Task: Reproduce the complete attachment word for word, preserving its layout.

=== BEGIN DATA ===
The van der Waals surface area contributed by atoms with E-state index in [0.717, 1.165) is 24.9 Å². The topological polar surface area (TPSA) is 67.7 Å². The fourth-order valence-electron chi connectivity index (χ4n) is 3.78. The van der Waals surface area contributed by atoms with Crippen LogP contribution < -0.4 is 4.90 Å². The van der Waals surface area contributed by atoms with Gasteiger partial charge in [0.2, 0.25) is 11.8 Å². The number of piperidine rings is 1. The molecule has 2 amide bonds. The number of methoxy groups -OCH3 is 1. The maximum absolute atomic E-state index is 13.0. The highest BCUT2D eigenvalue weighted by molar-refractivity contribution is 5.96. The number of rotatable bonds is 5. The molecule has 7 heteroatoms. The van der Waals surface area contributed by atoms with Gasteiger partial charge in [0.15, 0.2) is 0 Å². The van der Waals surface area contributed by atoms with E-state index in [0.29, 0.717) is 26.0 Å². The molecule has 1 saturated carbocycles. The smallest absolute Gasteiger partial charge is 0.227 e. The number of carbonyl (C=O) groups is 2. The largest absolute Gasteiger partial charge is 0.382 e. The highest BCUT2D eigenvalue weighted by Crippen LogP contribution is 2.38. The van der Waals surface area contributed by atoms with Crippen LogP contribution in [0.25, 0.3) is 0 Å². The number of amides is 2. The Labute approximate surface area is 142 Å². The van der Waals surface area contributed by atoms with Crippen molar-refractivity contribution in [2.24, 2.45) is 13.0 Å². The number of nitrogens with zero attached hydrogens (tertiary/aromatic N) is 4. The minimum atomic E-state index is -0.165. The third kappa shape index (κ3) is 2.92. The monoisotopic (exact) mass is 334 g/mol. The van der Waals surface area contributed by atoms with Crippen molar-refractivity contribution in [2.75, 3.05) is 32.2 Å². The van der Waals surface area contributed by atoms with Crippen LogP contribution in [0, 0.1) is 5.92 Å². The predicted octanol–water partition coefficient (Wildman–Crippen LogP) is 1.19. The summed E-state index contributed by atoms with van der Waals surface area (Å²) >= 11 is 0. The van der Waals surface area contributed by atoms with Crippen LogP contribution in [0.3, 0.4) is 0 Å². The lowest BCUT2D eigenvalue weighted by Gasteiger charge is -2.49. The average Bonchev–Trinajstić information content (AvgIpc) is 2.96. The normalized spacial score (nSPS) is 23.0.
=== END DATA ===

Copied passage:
The van der Waals surface area contributed by atoms with E-state index in [0.717, 1.165) is 24.9 Å². The topological polar surface area (TPSA) is 67.7 Å². The fourth-order valence-electron chi connectivity index (χ4n) is 3.78. The van der Waals surface area contributed by atoms with Crippen LogP contribution < -0.4 is 4.90 Å². The van der Waals surface area contributed by atoms with Gasteiger partial charge in [0.2, 0.25) is 11.8 Å². The number of piperidine rings is 1. The molecule has 2 amide bonds. The number of methoxy groups -OCH3 is 1. The maximum absolute atomic E-state index is 13.0. The highest BCUT2D eigenvalue weighted by molar-refractivity contribution is 5.96. The number of rotatable bonds is 5. The molecule has 7 heteroatoms. The van der Waals surface area contributed by atoms with Gasteiger partial charge in [0.15, 0.2) is 0 Å². The van der Waals surface area contributed by atoms with E-state index in [0.29, 0.717) is 26.0 Å². The molecule has 1 saturated carbocycles. The smallest absolute Gasteiger partial charge is 0.227 e. The number of carbonyl (C=O) groups is 2. The largest absolute Gasteiger partial charge is 0.382 e. The highest BCUT2D eigenvalue weighted by Crippen LogP contribution is 2.38. The van der Waals surface area contributed by atoms with Crippen LogP contribution in [0.25, 0.3) is 0 Å². The number of amides is 2. The Labute approximate surface area is 142 Å². The van der Waals surface area contributed by atoms with Crippen molar-refractivity contribution in [2.24, 2.45) is 13.0 Å². The number of nitrogens with zero attached hydrogens (tertiary/aromatic N) is 4. The minimum atomic E-state index is -0.165. The third kappa shape index (κ3) is 2.92. The monoisotopic (exact) mass is 334 g/mol. The van der Waals surface area contributed by atoms with Crippen molar-refractivity contribution in [2.75, 3.05) is 32.2 Å². The van der Waals surface area contributed by atoms with Crippen LogP contribution in [0, 0.1) is 5.92 Å². The predicted octanol–water partition coefficient (Wildman–Crippen LogP) is 1.19. The summed E-state index contributed by atoms with van der Waals surface area (Å²) >= 11 is 0. The van der Waals surface area contributed by atoms with Crippen LogP contribution in [0.3, 0.4) is 0 Å². The lowest BCUT2D eigenvalue weighted by Gasteiger charge is -2.49. The average Bonchev–Trinajstić information content (AvgIpc) is 2.96. The normalized spacial score (nSPS) is 23.0.